Time is common to all of us. We are all given the same amount of time each day. Most of us are not as aware of time flowing by as we are of the events we have scheduled at certain times. Rather than moaning about how busy we all are or talking about productivity, I would like to discuss time as a creative element.
What is time?
“Time is the continued sequence of existence and events that occurs in an apparently irreversible succession from the past, through the present, into the future.” Deep, but it helps frame the problem.
We all “know” what time is, but we would probably have a difficult time describing or defining it. Yet it is what we live in. It controls almost every aspect of our lives. We all experience it constantly. We can’t control it or buy or sell it or save it. It flows on by with no regard to our desires.
It may be a cliche that we all have the same amount of time each day, but like most cliches, it is very true. We can’t control it, we just decide what we are going to do with it.
Most art deals with moments
Most art, and most photography, captures discrete moments in time. This is the conventional view of the world. It is what we think we see all the time. Don’t take it as me sounding critical of capturing moments. I do it all the time, too. It records an event or a place or a person at a certain moment, and that matches and triggers our memories.
In a sense, it is our way of freezing and controlling time. As photographers we usually think in terms of the best shutter speed to use to stop the action, to minimize blur. This is the right thing to do for normal image captures. We, and our viewers, expect the moment to be recorded in sharp detail with no distractions like blurred movement.
Photography is unique
Photography is unique in it’s ability to represent time in varying ways. Time is one of the variables of the photographic process.
If you are painting or sculpting you usually represent what you can see or imagine. We seem to see things still, not moving or traveling through time. And it is very hard to imagine what the movement of time looks like. We may be able to see the effects of years or centuries on something, but even then it is impossible to visualize what it looks like as it is happening.
But photography has time built in as one of the parameters being controlled. We balance aperture, shutter speed, and sensitivity (ISO) to determine an exposure. Think about that for a moment: we can adjust aperture and sensitivity to set the time window of an image to whatever we want. Within limits.
Yes, we usually use this to set the shutter speed fast enough to freeze the motion. But that is just the normal convention. We could just as well make the shutter speed very long to observe motion over time. Some photographers do this regularly to feather moving water. It is almost a convention of landscape images, sadly.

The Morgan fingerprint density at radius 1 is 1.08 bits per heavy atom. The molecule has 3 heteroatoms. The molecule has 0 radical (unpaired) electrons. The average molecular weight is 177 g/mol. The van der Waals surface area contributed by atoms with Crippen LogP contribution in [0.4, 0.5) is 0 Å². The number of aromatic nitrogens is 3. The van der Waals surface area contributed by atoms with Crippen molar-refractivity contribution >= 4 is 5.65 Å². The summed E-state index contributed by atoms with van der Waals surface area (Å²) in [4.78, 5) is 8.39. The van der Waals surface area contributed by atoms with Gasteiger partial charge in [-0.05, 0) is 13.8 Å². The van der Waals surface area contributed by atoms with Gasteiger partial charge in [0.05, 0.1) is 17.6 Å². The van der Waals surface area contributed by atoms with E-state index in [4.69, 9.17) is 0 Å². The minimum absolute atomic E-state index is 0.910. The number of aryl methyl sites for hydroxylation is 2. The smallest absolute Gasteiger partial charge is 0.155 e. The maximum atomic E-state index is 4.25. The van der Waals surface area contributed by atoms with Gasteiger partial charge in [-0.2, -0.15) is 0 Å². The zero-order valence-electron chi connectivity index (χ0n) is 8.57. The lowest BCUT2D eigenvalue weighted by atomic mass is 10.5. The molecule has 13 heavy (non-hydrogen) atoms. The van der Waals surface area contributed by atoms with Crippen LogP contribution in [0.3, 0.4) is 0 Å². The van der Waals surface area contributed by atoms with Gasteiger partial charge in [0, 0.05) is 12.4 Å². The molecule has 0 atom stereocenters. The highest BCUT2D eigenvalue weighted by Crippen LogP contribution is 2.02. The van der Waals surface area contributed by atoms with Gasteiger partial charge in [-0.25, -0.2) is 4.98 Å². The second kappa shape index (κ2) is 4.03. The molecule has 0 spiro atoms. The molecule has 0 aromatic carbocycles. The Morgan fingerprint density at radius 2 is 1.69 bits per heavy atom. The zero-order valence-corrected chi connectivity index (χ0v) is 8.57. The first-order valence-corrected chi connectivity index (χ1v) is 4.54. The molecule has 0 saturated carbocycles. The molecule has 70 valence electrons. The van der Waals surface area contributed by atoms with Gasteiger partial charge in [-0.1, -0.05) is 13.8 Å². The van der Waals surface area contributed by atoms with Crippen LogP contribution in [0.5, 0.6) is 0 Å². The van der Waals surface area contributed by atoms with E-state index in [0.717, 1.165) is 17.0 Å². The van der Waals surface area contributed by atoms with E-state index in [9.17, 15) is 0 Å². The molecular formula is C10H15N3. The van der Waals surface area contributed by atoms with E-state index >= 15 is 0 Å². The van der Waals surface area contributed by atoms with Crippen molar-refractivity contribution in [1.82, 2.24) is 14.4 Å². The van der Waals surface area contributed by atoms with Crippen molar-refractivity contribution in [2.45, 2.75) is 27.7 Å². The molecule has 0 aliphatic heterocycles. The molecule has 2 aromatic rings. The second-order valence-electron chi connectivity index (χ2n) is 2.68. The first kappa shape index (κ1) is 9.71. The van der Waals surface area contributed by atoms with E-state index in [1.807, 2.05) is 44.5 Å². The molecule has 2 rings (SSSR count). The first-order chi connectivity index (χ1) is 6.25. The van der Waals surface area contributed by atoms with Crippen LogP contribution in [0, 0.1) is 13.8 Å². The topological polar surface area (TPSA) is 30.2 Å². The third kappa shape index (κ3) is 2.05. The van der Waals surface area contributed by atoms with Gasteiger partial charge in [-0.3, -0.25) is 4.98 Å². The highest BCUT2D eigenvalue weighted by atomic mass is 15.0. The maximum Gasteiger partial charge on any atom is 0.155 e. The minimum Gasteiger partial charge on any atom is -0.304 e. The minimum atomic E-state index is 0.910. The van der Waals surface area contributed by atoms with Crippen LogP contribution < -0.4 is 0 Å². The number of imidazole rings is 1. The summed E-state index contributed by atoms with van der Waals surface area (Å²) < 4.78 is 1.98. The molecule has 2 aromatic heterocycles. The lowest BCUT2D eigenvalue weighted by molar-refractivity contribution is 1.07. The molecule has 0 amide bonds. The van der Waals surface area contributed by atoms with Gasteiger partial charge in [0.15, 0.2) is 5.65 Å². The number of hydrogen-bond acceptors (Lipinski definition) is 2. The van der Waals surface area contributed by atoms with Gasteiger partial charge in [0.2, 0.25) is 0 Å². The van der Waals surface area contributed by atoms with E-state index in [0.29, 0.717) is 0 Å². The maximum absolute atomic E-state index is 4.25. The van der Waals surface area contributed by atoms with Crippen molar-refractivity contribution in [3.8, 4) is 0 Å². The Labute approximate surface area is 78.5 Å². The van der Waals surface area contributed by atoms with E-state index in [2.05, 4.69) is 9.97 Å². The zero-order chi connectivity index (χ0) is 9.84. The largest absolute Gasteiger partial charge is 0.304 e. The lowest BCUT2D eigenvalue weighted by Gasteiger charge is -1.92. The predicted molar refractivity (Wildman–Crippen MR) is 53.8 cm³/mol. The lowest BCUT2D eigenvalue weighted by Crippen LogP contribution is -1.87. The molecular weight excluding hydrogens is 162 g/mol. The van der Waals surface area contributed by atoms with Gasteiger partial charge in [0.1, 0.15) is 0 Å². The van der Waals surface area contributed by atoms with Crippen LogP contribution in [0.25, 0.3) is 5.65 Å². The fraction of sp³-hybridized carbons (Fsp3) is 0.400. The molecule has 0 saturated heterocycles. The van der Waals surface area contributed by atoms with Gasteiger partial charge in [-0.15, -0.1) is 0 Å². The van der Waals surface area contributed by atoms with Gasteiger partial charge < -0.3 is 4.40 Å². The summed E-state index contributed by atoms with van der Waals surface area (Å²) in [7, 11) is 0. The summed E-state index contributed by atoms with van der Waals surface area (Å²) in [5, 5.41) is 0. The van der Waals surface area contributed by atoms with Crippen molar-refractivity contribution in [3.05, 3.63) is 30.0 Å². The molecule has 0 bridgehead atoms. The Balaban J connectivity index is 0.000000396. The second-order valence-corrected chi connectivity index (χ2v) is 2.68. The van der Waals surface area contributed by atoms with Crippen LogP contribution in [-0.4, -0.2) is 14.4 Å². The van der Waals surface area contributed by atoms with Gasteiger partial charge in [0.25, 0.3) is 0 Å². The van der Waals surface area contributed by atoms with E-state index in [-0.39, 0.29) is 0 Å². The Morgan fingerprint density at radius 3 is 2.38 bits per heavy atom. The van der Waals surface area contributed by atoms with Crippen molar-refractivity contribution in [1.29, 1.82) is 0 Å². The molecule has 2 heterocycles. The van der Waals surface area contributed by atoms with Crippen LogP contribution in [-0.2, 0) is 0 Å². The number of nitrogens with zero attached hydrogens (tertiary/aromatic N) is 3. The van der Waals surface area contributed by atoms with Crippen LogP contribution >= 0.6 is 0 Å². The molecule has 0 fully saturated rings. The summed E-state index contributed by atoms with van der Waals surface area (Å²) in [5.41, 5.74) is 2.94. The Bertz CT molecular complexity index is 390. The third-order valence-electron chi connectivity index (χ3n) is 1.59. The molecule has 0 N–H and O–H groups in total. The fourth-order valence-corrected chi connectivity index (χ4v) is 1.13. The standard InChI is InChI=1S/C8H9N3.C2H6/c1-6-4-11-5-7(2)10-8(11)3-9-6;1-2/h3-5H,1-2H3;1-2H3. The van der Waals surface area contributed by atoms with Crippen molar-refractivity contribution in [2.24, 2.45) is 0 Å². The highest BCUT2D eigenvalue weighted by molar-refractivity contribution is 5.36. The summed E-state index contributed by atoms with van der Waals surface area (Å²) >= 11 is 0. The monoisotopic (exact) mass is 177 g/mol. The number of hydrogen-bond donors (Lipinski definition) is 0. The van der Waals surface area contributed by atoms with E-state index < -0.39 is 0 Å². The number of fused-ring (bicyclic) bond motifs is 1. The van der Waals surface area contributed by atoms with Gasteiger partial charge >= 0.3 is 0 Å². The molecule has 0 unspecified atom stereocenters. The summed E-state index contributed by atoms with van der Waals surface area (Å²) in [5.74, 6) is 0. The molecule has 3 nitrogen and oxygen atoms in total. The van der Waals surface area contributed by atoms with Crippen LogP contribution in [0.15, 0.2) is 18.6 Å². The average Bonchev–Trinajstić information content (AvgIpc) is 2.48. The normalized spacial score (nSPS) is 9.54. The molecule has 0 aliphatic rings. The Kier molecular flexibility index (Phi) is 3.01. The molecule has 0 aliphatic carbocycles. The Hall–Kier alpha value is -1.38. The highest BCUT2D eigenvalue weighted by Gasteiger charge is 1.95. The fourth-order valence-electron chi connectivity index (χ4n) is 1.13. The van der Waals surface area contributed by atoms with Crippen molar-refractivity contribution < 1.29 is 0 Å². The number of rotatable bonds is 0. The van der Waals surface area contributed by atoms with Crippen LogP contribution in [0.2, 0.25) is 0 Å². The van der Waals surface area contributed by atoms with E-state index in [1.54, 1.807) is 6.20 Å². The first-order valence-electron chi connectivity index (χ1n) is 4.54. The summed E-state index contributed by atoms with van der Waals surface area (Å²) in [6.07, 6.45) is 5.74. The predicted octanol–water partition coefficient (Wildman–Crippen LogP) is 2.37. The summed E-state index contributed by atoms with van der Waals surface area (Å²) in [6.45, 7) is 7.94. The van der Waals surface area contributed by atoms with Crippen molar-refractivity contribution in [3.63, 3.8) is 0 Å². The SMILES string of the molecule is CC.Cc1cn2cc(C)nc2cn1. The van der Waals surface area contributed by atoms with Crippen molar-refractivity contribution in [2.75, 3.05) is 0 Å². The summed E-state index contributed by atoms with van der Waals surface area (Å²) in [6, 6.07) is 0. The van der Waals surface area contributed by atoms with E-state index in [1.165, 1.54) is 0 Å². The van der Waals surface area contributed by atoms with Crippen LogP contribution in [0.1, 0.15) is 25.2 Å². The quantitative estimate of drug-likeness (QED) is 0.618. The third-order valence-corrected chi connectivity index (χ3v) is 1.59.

I know my friend Cole Thompson gravitates to very long exposures to give a different view of the world. Many of his images create very interesting effects.
I have recently found myself drawn to visualizing the passage of tiime.. More and more I tend to use relatively long exposures, often hand holding the camera, to examine the effects of movement over time. Some of my images done this way do not have a single sharp edge in them.
This may seem controversial to many photographers. We are trained to maximize sharpness. We buy very high resolution sensors and ultra sharp lenses to record the sharpest detail possible. But I use those great sensors and sharp lenses to record – blur. A waste? That is an artistic judgment.
One of the things I am trying to capture is the unseen way things move over time. We know they move. We can point to it and say “that is moving”. But it is nearly impossible to visualize what it really looks like as it moves. That is what I am exploring.
The image with this article sort of illustrated this idea. This is an event called Cowboy Mounted Shooting. It is a speed and shooting event at some of our local rodeos. I believe the blur and slow shutter speed capture the speed and dramatic action of the event better than a crisp, frozen frame. The sharpest focus is on the face of the horse. That seemed appropriate to me because one of the things I wondered about is how the horse felt about guns going off over his head.
A new viewpoint
This concept is a new viewpoint for me. Time exposures are certainly not new and I have done a lot of them over my career. Now, though, I am more consciously using time as a creative element. Instead of a limitation of low light I now see it an an opportunity to show a new view on the world. I am working on a series that emphasizes this. Maybe more on that later.
Time is too much of a subject to cover in depth in a blog post. It is a theme I will probably return to in the future.